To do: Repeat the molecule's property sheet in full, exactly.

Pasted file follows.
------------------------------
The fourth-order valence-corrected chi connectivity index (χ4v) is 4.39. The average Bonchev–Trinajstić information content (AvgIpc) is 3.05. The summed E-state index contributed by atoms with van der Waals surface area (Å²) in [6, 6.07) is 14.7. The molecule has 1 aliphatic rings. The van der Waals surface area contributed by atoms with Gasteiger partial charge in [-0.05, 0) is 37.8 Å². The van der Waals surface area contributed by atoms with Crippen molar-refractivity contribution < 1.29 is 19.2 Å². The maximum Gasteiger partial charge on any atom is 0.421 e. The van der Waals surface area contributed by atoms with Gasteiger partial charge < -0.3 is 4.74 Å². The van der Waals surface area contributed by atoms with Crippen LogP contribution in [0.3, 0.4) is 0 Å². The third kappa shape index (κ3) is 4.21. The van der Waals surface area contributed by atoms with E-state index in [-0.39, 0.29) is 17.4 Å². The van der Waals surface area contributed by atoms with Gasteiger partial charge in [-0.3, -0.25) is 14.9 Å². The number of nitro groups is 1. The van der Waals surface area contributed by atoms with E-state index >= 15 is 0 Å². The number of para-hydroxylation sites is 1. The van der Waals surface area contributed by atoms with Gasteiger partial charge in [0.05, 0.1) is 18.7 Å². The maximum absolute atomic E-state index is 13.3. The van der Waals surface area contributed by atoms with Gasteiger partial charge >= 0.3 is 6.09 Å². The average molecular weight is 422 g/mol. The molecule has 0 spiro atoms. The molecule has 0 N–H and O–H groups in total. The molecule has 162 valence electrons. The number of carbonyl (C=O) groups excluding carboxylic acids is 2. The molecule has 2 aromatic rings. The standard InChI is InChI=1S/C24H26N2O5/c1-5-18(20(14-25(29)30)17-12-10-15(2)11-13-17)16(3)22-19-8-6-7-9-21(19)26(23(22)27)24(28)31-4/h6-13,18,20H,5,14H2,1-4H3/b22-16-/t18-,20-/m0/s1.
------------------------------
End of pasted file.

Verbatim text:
The fourth-order valence-corrected chi connectivity index (χ4v) is 4.39. The average Bonchev–Trinajstić information content (AvgIpc) is 3.05. The summed E-state index contributed by atoms with van der Waals surface area (Å²) in [6, 6.07) is 14.7. The molecule has 1 aliphatic rings. The van der Waals surface area contributed by atoms with Gasteiger partial charge in [-0.05, 0) is 37.8 Å². The van der Waals surface area contributed by atoms with Crippen molar-refractivity contribution < 1.29 is 19.2 Å². The maximum Gasteiger partial charge on any atom is 0.421 e. The van der Waals surface area contributed by atoms with Gasteiger partial charge < -0.3 is 4.74 Å². The van der Waals surface area contributed by atoms with Crippen LogP contribution in [0.3, 0.4) is 0 Å². The third kappa shape index (κ3) is 4.21. The van der Waals surface area contributed by atoms with E-state index in [-0.39, 0.29) is 17.4 Å². The van der Waals surface area contributed by atoms with Gasteiger partial charge in [-0.3, -0.25) is 14.9 Å². The number of nitro groups is 1. The van der Waals surface area contributed by atoms with E-state index >= 15 is 0 Å². The number of para-hydroxylation sites is 1. The van der Waals surface area contributed by atoms with Gasteiger partial charge in [0.05, 0.1) is 18.7 Å². The maximum absolute atomic E-state index is 13.3. The van der Waals surface area contributed by atoms with Gasteiger partial charge >= 0.3 is 6.09 Å². The average molecular weight is 422 g/mol. The molecule has 0 spiro atoms. The molecule has 0 N–H and O–H groups in total. The molecule has 162 valence electrons. The number of carbonyl (C=O) groups excluding carboxylic acids is 2. The molecule has 2 aromatic rings. The standard InChI is InChI=1S/C24H26N2O5/c1-5-18(20(14-25(29)30)17-12-10-15(2)11-13-17)16(3)22-19-8-6-7-9-21(19)26(23(22)27)24(28)31-4/h6-13,18,20H,5,14H2,1-4H3/b22-16-/t18-,20-/m0/s1.